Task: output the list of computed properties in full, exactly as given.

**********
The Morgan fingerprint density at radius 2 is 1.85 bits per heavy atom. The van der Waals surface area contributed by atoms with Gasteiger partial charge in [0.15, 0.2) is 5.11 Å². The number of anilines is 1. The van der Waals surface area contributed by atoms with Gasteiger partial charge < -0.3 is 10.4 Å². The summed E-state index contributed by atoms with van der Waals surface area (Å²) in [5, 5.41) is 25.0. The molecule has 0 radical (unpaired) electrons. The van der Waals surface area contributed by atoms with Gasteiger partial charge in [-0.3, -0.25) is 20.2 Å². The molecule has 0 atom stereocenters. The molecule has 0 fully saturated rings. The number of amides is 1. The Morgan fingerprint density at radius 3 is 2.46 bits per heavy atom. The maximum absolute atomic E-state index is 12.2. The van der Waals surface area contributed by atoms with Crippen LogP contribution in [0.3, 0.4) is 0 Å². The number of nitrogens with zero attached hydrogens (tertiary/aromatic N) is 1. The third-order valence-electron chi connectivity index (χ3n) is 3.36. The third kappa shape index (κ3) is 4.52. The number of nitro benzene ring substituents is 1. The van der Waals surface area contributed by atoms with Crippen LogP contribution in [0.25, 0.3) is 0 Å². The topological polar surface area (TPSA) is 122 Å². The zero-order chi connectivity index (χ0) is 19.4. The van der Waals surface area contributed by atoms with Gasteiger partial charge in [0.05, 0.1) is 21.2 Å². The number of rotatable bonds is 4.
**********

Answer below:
The Morgan fingerprint density at radius 2 is 1.85 bits per heavy atom. The van der Waals surface area contributed by atoms with Gasteiger partial charge in [0.15, 0.2) is 5.11 Å². The number of anilines is 1. The van der Waals surface area contributed by atoms with Gasteiger partial charge < -0.3 is 10.4 Å². The summed E-state index contributed by atoms with van der Waals surface area (Å²) in [5, 5.41) is 25.0. The molecule has 0 radical (unpaired) electrons. The van der Waals surface area contributed by atoms with Gasteiger partial charge in [-0.3, -0.25) is 20.2 Å². The molecule has 0 atom stereocenters. The molecule has 0 fully saturated rings. The number of amides is 1. The Morgan fingerprint density at radius 3 is 2.46 bits per heavy atom. The maximum absolute atomic E-state index is 12.2. The van der Waals surface area contributed by atoms with Crippen LogP contribution in [0.3, 0.4) is 0 Å². The number of nitrogens with zero attached hydrogens (tertiary/aromatic N) is 1. The third-order valence-electron chi connectivity index (χ3n) is 3.36. The third kappa shape index (κ3) is 4.52. The number of nitro benzene ring substituents is 1. The van der Waals surface area contributed by atoms with Crippen LogP contribution in [0.25, 0.3) is 0 Å². The topological polar surface area (TPSA) is 122 Å². The zero-order chi connectivity index (χ0) is 19.4. The van der Waals surface area contributed by atoms with Gasteiger partial charge in [0.05, 0.1) is 21.2 Å². The number of rotatable bonds is 4.